letsencrypt_ca => 'staging',
    }

In both examples "test.example.com" will be used as base domain for the CSR.

Testing and Debugging

For testing purposes you should use the Let's Encrypt staging CA, otherwise you'll hit rate limits pretty soon. It's possible to set the default CA on your Puppet Server by using the letsencrypt_ca parameter:

    class { 'acme' :
      letsencrypt_ca => 'staging'
    }

Or you can use this parameter directly when configuring certificates on your Puppet nodes, as shown by the previous examples.

Examples

Apache

Using acme in combination with puppetlabs-apache:

    # request a certificate from acme
    ::acme::certificate { $::fqdn:
      use_profile    => 'nsupdate_example',
      use_account    => 'certmaster@example.com',
      letsencrypt_ca => 'production',
      # restart apache when the certificate is signed (or renewed)
      notify         => Class['::apache::service'],
    }

    # get configuration from acme::params
    include ::acme::params
    $base_dir = $::acme::params::base_dir
    $crt_dir  = $::acme::params::crt_dir
    $key_dir  = $::acme::params::key_dir

    # where acme stores our certificate and key files
    $my_key = "${key_dir}/${::fqdn}/private.key"
    $my_cert = "${crt_dir}/${::fqdn}/cert.pem"
    $my_chain = "${crt_dir}/${::fqdn}/chain.pem"

    # configure apache
    include apache
    apache::vhost { $::fqdn:
      port     => '443',
      docroot  => '/var/www/example',
      ssl      => true,
      ssl_cert => "/etc/ssl/${::fqdn}.crt",
      ssl_ca   => "/etc/ssl/${::fqdn}.ca",
      ssl_key  => "/etc/ssl/${::fqdn}.key",
    }

    # copy certificate files
    file { "/etc/ssl/${::fqdn}.crt":
      ensure    => file,
      owner     => 'root',
      group     => 'root',
      mode      => '0644',
      source    => $my_cert,
      subscribe => Acme::Certificate[$::fqdn],
      notify    => Class['::apache::service'],
    }
    file { "/etc/ssl/${::fqdn}.key":
      ensure    => file,
      owner     => 'root',
      group     => 'root',
      mode      => '0640',
      source    => $my_key,
      subscribe => Acme::Certificate[$::fqdn],
      notify    => Class['::apache::service'],
    }
    file { "/etc/ssl/${::fqdn}.ca":
      ensure    => file,
      owner     => 'root',
      group     => 'root',
      mode      => '0644',
      source    => $my_chain,
      subscribe => Acme::Certificate[$::fqdn],
      notify    => Class['::apache::service'],
    }

Reference

Files and directories

Locations of the important certificate files (i.e. "cert.example.com"):

  • /etc/acme.sh/certs/cert.example.com/cert.pem: the certificate
  • /etc/acme.sh/certs/cert.example.com/chain.pem: the CA chain
  • /etc/acme.sh/certs/cert.example.com/fullchain.pem: Certificate and CA chain in one file
  • /etc/acme.sh/certs/cert.example.com/cert.ocsp: OCSP Must-Staple extension data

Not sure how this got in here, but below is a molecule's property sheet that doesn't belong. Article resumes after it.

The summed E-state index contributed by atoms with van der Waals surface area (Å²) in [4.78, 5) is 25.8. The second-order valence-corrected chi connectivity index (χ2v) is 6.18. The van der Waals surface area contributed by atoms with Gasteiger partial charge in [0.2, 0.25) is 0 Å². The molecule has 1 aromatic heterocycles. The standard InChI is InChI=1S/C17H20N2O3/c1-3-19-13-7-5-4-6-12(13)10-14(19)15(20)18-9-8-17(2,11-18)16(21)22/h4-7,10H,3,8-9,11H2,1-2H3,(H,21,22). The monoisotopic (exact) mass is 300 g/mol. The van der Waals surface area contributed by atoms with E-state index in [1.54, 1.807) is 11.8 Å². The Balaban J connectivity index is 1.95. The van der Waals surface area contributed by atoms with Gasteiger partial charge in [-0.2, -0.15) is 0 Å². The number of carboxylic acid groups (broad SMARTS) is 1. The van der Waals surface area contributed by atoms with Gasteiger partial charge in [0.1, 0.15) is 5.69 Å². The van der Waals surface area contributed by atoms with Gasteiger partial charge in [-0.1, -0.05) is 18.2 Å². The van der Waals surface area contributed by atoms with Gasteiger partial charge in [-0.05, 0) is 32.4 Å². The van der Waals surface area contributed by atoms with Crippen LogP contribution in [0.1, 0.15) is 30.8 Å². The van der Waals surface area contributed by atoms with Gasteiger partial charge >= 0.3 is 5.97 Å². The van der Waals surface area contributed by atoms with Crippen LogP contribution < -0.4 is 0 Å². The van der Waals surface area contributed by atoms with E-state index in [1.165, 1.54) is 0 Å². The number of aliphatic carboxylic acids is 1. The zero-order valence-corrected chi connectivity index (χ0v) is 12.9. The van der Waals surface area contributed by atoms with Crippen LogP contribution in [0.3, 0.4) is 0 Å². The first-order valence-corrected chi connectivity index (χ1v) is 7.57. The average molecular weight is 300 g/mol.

• /etc/acme.sh/keys/cert.example.com/private.key: Private key
  • /etc/acme.sh/keys/cert.example.com/fullchain_with_key.pem: All-in-one: certificate, CA chain, private key

Basic directory layout:

  • /etc/acme.sh/accounts: (Puppet Server) Private keys and other files related to Let's Encrypt accounts
  • /etc/acme.sh/certs: Certificates, CA chains and OCSP files
  • /etc/acme.sh/configs: OpenSSL configuration and other files required for the CSR
  • /etc/acme.sh/csrs: Certificate signing requests (CSR)
  • /etc/acme.sh/home: (Puppet Server) Working directory for acme.sh
  • /etc/acme.sh/keys: Private keys for each certificate
  • /opt/acme.sh: (Puppet Server) Local copy of acme.sh (GIT repository)
  • /var/log/acme.sh/acme.log: (Puppet Server) acme.sh log file

Classes and parameters

Classes:

  • acme
  • acme::params
  • acme::request::handler

Defines:

  • acme::csr
  • acme::deploy
  • acme::deploy::crt
  • acme::request
  • acme::request::crt

Parameters:

  • acme_git_url: URL to the acme.sh GIT repository (feel free to use a local mirror)
  • acme_host: Defaults to your Puppet Server; override for testing purposes
  • dh_param_size: DH parameter size, defaults to 2048
  • letsencrypt_ca: The Let's Encrypt CA that should be used, choose either staging or production
  • letsencrypt_proxy: A proxy server that should be used when connecting to the Let's Encrypt CA
  • manage_packages: Set to false to disable package management. Defaults to true

Facts:

  • acme_csrs
  • acme_csr_*
  • acme_crts

Limitations

Requires multiple Puppet runs

It takes several puppet runs to issue a certificate. Two Puppet runs are required to prepare the CSR on your Puppet node. Two more Puppet runs on your Puppet Server are required to sign the certificate. Now it's ready to be collected by your Puppet node.

The process is seamless for certificate renewals, but it takes a little time to issue a new certificate.

HTTP-01 challenge type untested

The HTTP-01 challenge type is supported, but it's untested with this module. Some additional parameters may be missing. Feel free to report issues or suggest enhancements.

OS Compatibility

This module was tested on CentOS/RedHat and Ubuntu/Debian. Please open a new issue if your operating system is not supported yet, and provide information about problems or missing features.

Development

Please use the GitHub issues functionality to report any bugs or requests for new features. Feel free to fork and submit pull requests for potential contributions.

Fork

This module is a fork of the excellent bzed/bzed-letsencrypt. The fork was necessary in order to support acme.sh instead of dehydrated.

License

Based on bzed/bzed-letsencrypt, Copyright 2017 Bernd Zeimetz.

Let's Encrypt is a trademark of the Internet Security Research Group. All rights reserved.

See the LICENSE file for further information.